And just yesterday, an appeals court in California said the administration has to continue issuing DACA extensions. The president's also been mobilizing the military to back up the Border Patrol. There was the ill-fated family separation policy that was scrapped this summer after a vigorous public backlash. And the administration has also pushed for new limits on legal immigration.

INSKEEP: And I guess we should note that this move against asylum-seekers is very similar to the family separation policy in that there also the administration said, we're going to separate you unless you come to a designated port of entry to apply. There were questions about whether even those people were separated. But that's what the administration said. Here again, with this new rules change, the administration is trying to push people only to those limited locations.

HORSLEY: That's right. The administration insists that a lot of the migrants who are coming from Central America are essentially gaming the asylum system.

MARTIN: All right. NPR White House correspondent Scott Horsley for us this morning. Thanks, Scott.

HORSLEY: You're welcome.


MARTIN: All right. Here's the central question that we ask on this day - what really drove a man to open fire in a crowded California bar?

INSKEEP: To some extent, that question is not really answerable, but Ventura County Sheriff Geoff Dean has to try. It's his job. He presumes that there is some reason the man chose the location in Thousand Oaks where he killed 12 people.


GEOFF DEAN: I don't think it was random. I mean, as you know, he's a resident of this area. And I would have to - common sense would speculate that there's some reason he went here. He probably knew about it. But I don't think it was just something like he was driving down the freeway and decided, I'm going to get off here.

INSKEEP: The sheriff spoke as authorities were identifying victims.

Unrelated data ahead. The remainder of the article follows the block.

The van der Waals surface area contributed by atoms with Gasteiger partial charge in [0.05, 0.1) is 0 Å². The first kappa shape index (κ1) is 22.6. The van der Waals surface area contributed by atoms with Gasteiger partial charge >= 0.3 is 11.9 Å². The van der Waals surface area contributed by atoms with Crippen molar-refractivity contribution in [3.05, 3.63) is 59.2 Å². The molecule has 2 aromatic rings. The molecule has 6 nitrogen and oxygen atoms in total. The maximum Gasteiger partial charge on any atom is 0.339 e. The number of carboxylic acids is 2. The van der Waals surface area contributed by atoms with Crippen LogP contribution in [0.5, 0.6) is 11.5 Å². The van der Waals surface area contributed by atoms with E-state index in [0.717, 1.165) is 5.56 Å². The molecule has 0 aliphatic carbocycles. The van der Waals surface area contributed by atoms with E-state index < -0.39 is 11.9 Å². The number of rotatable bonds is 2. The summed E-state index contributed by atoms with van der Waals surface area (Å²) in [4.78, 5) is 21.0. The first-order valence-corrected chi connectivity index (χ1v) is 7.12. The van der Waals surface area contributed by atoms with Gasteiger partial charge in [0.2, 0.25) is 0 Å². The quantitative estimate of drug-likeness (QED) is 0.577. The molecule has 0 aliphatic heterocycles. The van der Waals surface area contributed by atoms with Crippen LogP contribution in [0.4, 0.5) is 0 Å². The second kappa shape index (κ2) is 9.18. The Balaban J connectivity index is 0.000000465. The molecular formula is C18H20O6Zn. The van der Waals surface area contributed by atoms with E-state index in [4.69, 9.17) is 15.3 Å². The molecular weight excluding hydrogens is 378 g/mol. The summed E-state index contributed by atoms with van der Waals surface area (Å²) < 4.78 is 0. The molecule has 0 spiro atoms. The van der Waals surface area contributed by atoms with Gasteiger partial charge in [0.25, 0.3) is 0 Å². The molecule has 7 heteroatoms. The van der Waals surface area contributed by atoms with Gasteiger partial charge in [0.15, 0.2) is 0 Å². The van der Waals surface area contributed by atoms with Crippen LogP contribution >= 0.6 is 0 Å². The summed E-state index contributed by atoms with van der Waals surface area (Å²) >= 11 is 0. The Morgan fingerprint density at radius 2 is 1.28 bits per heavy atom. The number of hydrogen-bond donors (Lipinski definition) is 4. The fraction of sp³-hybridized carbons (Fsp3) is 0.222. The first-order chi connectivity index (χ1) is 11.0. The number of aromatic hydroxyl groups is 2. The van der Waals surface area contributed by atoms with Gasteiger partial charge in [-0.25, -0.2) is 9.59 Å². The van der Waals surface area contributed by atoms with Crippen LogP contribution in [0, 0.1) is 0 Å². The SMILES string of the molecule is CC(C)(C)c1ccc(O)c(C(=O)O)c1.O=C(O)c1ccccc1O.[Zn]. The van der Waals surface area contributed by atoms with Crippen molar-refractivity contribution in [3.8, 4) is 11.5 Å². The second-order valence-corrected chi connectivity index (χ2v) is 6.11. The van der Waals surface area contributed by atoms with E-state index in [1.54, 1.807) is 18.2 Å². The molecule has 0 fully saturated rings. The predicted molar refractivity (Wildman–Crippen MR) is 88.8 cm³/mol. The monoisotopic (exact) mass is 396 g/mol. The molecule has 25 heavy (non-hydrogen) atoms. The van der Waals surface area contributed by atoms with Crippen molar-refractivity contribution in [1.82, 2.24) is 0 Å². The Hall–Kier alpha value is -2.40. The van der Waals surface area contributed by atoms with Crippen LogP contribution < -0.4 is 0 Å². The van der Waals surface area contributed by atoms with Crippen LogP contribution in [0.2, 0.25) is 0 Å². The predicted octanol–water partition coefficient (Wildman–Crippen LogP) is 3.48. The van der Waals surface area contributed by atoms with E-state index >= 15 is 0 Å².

MARTIN: NPR's Nate Rott has been in Thousand Oaks covering this tragedy and joins us this morning. Hey, Nate.


MARTIN: What can you tell us about the victims of the shooting?

ROTT: We know most of their identities at this point, but we're going to hold some of them back until they've been identified by authorities here. But from those that we do know, we know that their ages range from 18 to their 30s for patrons of the bar. It's an 18-and-up bar, so tragically, some of the victims were very young. One young woman had just started her freshman year at college. She was 18. Another was a veteran of the Marine Corps who had served in Afghanistan.

And another was a deputy with the Ventura County Sheriff's Department who we've heard quite a bit about. He ran into the bar shortly after the shooting began to engage the gunman. He died of gunshot wounds that he suffered from that at the hospital shortly after. But he's being recognized as a hero who saved many lives.

MARTIN: I mean, we grieve with the friends and family over each and every life. But there is this added level of - irony is not the right word, but there was a man in that bar who was shot and killed who actually lived through the Las Vegas shooting last year. What can you tell us about him?